A look at the shareholders of Gamida Cell Ltd. (NASDAQ:GMDA) can tell us which group is most powerful. Insiders often own a large chunk of younger, smaller, companies while huge companies tend to have institutions as shareholders. Companies that have been privatized tend to have low insider ownership.
With a market capitalization of US$98m, Gamida Cell is a small cap stock, so it might not be well known by many institutional investors. In the chart below below, we can see that institutional investors have bought into the company. We can zoom in on the different ownership groups, to learn more about GMDA.
What Does The Institutional Ownership Tell Us About Gamida Cell?
Institutions typically measure themselves against a benchmark when reporting to their own investors, so they often become more enthusiastic about a stock once it’s included in a major index. We would expect most companies to have some institutions on the register, especially if they are growing.
Gamida Cell already has institutions on the share registry. Indeed, they own 19% of the company. This implies the analysts working for those institutions have looked at the stock and they like it. But just like anyone else, they could be wrong. If multiple institutions change their view on a stock at the same time, you could see the share price drop fast. It’s therefore worth looking at Gamida Cell’s earnings history, below. Of course, the future is what really matters.
Gamida Cell is not owned by hedge funds. Quite a few analysts cover the stock, so you could look into forecast growth quite easily.
Insider Ownership Of Gamida Cell
The definition of company insiders can be subjective, and does vary between jurisdictions. Our data reflects individual insiders, capturing board members at the very least. The company management answer to the board; and the latter should represent the interests of shareholders. Notably, sometimes top-level managers are on the board, themselves.
Most consider insider ownership a positive because it can indicate the board is well aligned with other shareholders. However, on some occasions too much power is concentrated within this group.
Our most recent data indicates that insiders own less than 1% of Gamida Cell Ltd.. We do note, however, it is possible insiders have an indirect interest through a private company or other corporate structure. It seems the board members have no more than US$216k worth of shares in the US$98m company. I generally like to see a board more invested. However it might be worth checking if those insiders have been buying.
General Public Ownership
With a 15% ownership, the general public have some degree of sway over GMDA. While this group can’t necessarily call the shots, it can certainly have a real influence on how the company is run.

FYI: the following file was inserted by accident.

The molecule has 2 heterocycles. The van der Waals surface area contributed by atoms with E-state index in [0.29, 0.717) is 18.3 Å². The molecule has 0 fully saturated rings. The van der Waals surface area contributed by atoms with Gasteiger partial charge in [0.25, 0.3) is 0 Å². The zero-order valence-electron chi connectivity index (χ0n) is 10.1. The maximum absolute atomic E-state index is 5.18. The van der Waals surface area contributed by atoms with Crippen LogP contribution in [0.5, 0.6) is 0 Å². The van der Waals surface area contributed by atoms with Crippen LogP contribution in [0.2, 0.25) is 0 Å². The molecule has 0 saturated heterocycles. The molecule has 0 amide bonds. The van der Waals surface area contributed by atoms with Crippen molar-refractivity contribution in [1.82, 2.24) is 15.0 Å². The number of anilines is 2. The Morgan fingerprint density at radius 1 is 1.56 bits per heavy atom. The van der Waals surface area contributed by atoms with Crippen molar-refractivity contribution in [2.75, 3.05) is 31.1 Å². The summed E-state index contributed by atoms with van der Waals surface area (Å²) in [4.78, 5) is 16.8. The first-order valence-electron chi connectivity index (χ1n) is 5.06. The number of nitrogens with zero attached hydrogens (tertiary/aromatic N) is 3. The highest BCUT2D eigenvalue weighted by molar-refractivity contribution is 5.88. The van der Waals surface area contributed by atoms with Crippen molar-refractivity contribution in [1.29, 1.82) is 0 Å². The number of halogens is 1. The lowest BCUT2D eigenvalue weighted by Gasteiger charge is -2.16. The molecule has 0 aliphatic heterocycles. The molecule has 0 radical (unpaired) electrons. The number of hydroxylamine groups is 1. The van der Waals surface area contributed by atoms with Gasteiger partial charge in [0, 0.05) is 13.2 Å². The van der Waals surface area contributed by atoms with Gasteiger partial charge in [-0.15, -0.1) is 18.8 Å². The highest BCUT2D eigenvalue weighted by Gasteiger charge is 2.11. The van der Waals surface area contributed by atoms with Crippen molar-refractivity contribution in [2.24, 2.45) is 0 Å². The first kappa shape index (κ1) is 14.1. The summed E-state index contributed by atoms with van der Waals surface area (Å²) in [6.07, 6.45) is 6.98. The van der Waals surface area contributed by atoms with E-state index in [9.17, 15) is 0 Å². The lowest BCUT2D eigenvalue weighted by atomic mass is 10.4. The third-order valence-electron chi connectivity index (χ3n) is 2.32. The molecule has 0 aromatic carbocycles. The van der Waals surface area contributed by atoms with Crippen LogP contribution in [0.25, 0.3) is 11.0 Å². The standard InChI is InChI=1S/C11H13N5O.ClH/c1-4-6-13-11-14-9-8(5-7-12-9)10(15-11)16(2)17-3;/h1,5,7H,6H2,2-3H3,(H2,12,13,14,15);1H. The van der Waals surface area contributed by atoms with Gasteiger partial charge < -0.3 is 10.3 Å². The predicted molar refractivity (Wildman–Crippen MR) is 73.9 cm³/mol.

Private Equity Ownership
With an ownership of 21%, private equity firms are in a position to play a role in shaping corporate strategy with a focus on value creation. Sometimes we see private equity stick around for the long term, but generally speaking they have a shorter investment horizon and — as the name suggests — don’t invest in public companies much. After some time they may look to sell and redeploy capital elsewhere.
Private Company Ownership
We can see that Private Companies own 23%, of the shares on issue. It might be worth looking deeper into this. If related parties, such as insiders, have an interest in one of these private companies, that should be disclosed in the annual report. Private companies may also have a strategic interest in the company.
Public Company Ownership
We can see that public companies hold 22%, of the GMDA shares on issue. This may be a strategic interest and the two companies may have related business interests. It could be that they have de-merged. This holding is probably worth investigating further.
While it is well worth considering the different groups that own a company, there are other factors that are even more important.
Many find it useful to take an in depth look at how a company has performed in the past. You can access this detailed graph of past earnings, revenue and cash flow .
If you are like me, you may want to think about whether this company will grow or shrink. Luckily, you can check this free report showing analyst forecasts for its future.
NB: Figures in this article are calculated using data from the last twelve months, which refer to the 12-month period ending on the last date of the month the financial statement is dated. This may not be consistent with full year annual report figures.
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